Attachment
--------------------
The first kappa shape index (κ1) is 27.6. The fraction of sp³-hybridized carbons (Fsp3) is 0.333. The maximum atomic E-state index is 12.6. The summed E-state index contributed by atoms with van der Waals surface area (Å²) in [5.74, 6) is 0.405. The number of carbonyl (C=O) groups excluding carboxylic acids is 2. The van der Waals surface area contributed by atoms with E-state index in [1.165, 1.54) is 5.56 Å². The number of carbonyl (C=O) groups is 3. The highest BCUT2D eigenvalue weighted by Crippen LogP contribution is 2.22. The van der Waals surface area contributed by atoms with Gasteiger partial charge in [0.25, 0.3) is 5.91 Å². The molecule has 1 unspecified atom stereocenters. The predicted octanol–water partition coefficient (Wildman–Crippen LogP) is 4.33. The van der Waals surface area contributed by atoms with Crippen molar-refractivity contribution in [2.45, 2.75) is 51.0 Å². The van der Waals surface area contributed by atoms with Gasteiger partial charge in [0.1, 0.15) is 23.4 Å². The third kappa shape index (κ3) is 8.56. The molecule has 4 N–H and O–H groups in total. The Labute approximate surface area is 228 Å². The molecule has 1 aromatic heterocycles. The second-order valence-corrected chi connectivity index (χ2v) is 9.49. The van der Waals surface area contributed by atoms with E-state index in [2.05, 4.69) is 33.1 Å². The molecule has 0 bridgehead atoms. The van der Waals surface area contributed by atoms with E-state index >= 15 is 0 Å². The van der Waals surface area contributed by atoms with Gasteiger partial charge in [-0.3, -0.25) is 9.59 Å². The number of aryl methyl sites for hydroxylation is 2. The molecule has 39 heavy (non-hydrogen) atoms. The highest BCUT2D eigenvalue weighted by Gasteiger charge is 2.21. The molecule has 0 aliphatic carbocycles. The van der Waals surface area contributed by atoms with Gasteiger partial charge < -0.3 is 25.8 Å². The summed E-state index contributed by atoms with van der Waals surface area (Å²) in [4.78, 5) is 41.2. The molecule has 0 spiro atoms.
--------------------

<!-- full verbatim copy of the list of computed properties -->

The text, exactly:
The first kappa shape index (κ1) is 27.6. The fraction of sp³-hybridized carbons (Fsp3) is 0.333. The maximum atomic E-state index is 12.6. The summed E-state index contributed by atoms with van der Waals surface area (Å²) in [5.74, 6) is 0.405. The number of carbonyl (C=O) groups excluding carboxylic acids is 2. The van der Waals surface area contributed by atoms with E-state index in [1.165, 1.54) is 5.56 Å². The number of carbonyl (C=O) groups is 3. The highest BCUT2D eigenvalue weighted by Crippen LogP contribution is 2.22. The van der Waals surface area contributed by atoms with Gasteiger partial charge in [0.25, 0.3) is 5.91 Å². The molecule has 1 unspecified atom stereocenters. The predicted octanol–water partition coefficient (Wildman–Crippen LogP) is 4.33. The van der Waals surface area contributed by atoms with Crippen molar-refractivity contribution in [2.45, 2.75) is 51.0 Å². The van der Waals surface area contributed by atoms with Gasteiger partial charge in [0.1, 0.15) is 23.4 Å². The third kappa shape index (κ3) is 8.56. The molecule has 4 N–H and O–H groups in total. The Labute approximate surface area is 228 Å². The molecule has 1 aromatic heterocycles. The second-order valence-corrected chi connectivity index (χ2v) is 9.49. The van der Waals surface area contributed by atoms with E-state index in [2.05, 4.69) is 33.1 Å². The molecule has 0 bridgehead atoms. The van der Waals surface area contributed by atoms with E-state index >= 15 is 0 Å². The van der Waals surface area contributed by atoms with Gasteiger partial charge in [-0.3, -0.25) is 9.59 Å². The number of aryl methyl sites for hydroxylation is 2. The molecule has 39 heavy (non-hydrogen) atoms. The highest BCUT2D eigenvalue weighted by Gasteiger charge is 2.21. The molecule has 0 aliphatic carbocycles. The van der Waals surface area contributed by atoms with Gasteiger partial charge < -0.3 is 25.8 Å². The summed E-state index contributed by atoms with van der Waals surface area (Å²) in [4.78, 5) is 41.2. The molecule has 0 spiro atoms.